Lakshman Achuthan of the Economic Cycle Research Institute (ECRI) got a lot of praise and attention for predicting recent recessions, which were subsequently confirmed by the NBER.
However, it's Achuthan's more recent call that's made him the target of immense criticism. Back in 2011 he said that the U.S. was marching into a recession. And in late 2012, he said that the recession started in mid-2012.
Although the NBER hasn't yet told us the economy went into recession, Achuthan is sticking to his call.
Below is Business Insider's exclusive Q&A with Achuthan. The transcript went out to subscribers of our "10 Things You Need To Know Before The Opening Bell" newsletter on Thursday morning. Sign up here to get the newsletter and more of these bonus items in your inbox every day.
BUSINESS INSIDER: What's everyone getting wrong about the state of the economy right now?
LAKSHMAN ACHUTHAN: By second-half 2013, GDP growth was clearly picking up, but key ECRI leading indexes were weakening, pointing to decelerating growth, well before the weather began to worsen. In other words, the second half rebound was unlikely to persist the way a cyclical recovery typically does. So the weakness in U.S. economic growth goes far beyond the weather, and is likely to resurface after the post-weather bounce.
That's why, in January, with a near-universal consensus that U.S. growth was about to "take off" and reach "escape velocity," we dissented, saying on CNBC that "We just don't see that when we're looking at the data."
A case in point is ECRI's U.S. Leading Construction Index (USLCI), based on which we reported last summer that, with "construction sector growth poised to fall further, there are few drivers of a near-term rebound." Sure enough, year-over-year (yoy) growth in new home sales has plunged deep into negative territory, while yoy investment growth in residential structures has also tumbled, with both at their worst readings in nearly three years.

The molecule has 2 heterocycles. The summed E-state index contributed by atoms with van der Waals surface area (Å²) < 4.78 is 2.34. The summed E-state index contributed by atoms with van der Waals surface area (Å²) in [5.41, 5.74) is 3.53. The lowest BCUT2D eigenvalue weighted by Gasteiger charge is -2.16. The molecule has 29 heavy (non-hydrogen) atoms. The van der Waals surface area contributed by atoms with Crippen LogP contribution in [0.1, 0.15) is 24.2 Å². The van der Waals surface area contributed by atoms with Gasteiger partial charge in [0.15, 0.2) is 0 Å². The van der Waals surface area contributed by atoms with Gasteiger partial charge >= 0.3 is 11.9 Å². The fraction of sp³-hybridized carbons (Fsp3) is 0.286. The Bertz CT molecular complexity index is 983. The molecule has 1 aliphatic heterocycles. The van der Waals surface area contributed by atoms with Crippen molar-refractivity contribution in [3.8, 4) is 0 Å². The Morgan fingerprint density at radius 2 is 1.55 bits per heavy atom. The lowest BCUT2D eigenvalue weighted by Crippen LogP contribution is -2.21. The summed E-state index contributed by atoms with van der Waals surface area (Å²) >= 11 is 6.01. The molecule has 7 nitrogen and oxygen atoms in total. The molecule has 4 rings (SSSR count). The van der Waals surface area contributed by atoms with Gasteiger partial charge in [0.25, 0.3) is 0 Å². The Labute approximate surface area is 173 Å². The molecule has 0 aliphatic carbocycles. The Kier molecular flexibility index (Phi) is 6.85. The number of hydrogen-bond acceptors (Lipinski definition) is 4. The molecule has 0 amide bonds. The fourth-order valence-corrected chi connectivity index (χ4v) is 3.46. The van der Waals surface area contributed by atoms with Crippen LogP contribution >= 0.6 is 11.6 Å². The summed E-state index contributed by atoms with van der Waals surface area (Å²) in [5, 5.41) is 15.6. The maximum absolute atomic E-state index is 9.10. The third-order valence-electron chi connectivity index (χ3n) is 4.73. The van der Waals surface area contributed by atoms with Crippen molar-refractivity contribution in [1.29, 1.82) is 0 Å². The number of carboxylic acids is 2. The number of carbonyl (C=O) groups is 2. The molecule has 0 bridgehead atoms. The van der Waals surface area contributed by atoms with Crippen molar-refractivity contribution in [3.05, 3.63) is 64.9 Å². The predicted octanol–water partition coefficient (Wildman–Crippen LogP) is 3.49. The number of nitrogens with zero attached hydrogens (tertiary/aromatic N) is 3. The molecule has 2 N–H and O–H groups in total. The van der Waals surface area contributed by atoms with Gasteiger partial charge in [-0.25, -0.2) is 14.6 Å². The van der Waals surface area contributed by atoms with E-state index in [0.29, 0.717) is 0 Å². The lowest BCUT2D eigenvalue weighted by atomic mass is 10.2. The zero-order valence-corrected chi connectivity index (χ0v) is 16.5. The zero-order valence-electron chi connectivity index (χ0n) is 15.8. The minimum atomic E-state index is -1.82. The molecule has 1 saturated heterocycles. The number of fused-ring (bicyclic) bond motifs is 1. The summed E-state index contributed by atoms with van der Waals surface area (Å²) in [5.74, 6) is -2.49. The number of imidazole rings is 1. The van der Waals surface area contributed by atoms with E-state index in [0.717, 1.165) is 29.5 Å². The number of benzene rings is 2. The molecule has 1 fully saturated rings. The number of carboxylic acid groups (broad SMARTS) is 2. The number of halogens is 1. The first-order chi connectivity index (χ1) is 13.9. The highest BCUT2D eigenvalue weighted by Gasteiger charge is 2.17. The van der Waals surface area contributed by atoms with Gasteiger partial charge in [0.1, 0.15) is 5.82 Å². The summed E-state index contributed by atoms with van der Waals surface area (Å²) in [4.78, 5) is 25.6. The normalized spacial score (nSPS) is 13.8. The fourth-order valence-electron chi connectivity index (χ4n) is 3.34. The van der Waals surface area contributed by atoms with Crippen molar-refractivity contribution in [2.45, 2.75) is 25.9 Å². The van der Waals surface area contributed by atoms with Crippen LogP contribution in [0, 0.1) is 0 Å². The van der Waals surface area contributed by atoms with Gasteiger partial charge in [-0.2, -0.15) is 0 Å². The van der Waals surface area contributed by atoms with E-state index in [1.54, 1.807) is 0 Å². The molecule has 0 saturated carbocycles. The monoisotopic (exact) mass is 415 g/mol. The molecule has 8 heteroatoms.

Because both peaked long before the bad weather, it's evident that their cyclical downturns aren't really about the weather, and were correctly anticipated by the USLCI growth downturn, which has actually worsened since last summer. So the popular belief that housing will help drive an acceleration in U.S. growth this year will turn out to be a pipe dream.
BI: What do you think is the most worrisome sign in the economy?
LA: While the consensus keeps predicting an economy at “escape velocity,” with sustained 3%-plus growth, the reality remains far short of that, with yoy GDP growth hovering around 2% – what one quickly-forgotten Fed paper had called the economy’s “stall speed.” Meanwhile, business investment remains elusive and – as ECRI correctly predicted last summer – construction is decelerating, not accelerating, posing risks to the economy now highlighted by Janet Yellen.
In fact, demographics, along with productivity growth averaging less than 1% for the last three years, have helped keep U.S. trend growth so low that the inevitable growth slowdowns are more likely to end in recession. This is the hallmark of the “yo-yo years,” characterized by more frequent recessions than most expect. There’s no indication that this era will end soon, even if we see occasional 3%-plus GDP growth quarters, given that even Japan in its “lost decades” has seen 3%-plus GDP growth in 30% of the quarters since 1990.
BI: What do you think is the most underreported story in the economy?
LA: The steepening downturn in home price growth has been obvious in recent months, with yoy growth having peaked last spring for median new home prices, and last summer for median existing home prices. We predicted this downturn months in advance, over a year ago, and we expect it to continue.
BI: You've previously argued that the U.S. economy went into recession in 2012. What's the status of that call?
LA: In hindsight, the epicenter of the recession looks to be the half-year spanning Q4 2012 and Q1 2013, which saw just 0.6% annualized GDP growth, mostly from a jump in agricultural inventories. GDP growth for those quarters could easily end up negative after revisions, much of which tend to arrive years after the fact. Nevertheless, just looking at the data in hand, yoy GDP growth during that period fell to lows never seen away from recessions in over half a century. We'll see how the revisions change the picture in retrospect.
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